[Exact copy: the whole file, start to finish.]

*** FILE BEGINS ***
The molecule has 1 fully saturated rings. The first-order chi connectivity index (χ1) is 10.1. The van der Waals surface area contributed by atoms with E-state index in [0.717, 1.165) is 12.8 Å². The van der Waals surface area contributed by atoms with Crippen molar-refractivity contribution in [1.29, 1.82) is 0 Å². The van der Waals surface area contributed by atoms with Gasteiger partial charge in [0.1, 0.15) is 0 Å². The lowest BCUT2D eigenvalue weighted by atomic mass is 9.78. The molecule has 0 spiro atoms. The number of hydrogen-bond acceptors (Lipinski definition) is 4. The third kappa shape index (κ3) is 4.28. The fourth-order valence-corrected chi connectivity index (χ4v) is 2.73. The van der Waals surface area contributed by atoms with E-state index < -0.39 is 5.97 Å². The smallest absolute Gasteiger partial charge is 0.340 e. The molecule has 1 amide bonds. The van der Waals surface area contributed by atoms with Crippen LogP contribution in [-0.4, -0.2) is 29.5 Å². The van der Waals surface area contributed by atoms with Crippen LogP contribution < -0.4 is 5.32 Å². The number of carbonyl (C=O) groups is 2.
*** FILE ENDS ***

The molecule has 1 fully saturated rings. The first-order chi connectivity index (χ1) is 10.1. The van der Waals surface area contributed by atoms with E-state index in [0.717, 1.165) is 12.8 Å². The van der Waals surface area contributed by atoms with Crippen molar-refractivity contribution in [1.29, 1.82) is 0 Å². The van der Waals surface area contributed by atoms with Gasteiger partial charge in [0.1, 0.15) is 0 Å². The lowest BCUT2D eigenvalue weighted by atomic mass is 9.78. The molecule has 0 spiro atoms. The number of hydrogen-bond acceptors (Lipinski definition) is 4. The third kappa shape index (κ3) is 4.28. The fourth-order valence-corrected chi connectivity index (χ4v) is 2.73. The van der Waals surface area contributed by atoms with E-state index < -0.39 is 5.97 Å². The smallest absolute Gasteiger partial charge is 0.340 e. The molecule has 1 amide bonds. The van der Waals surface area contributed by atoms with Crippen LogP contribution in [-0.4, -0.2) is 29.5 Å². The van der Waals surface area contributed by atoms with Crippen LogP contribution < -0.4 is 5.32 Å². The number of carbonyl (C=O) groups is 2.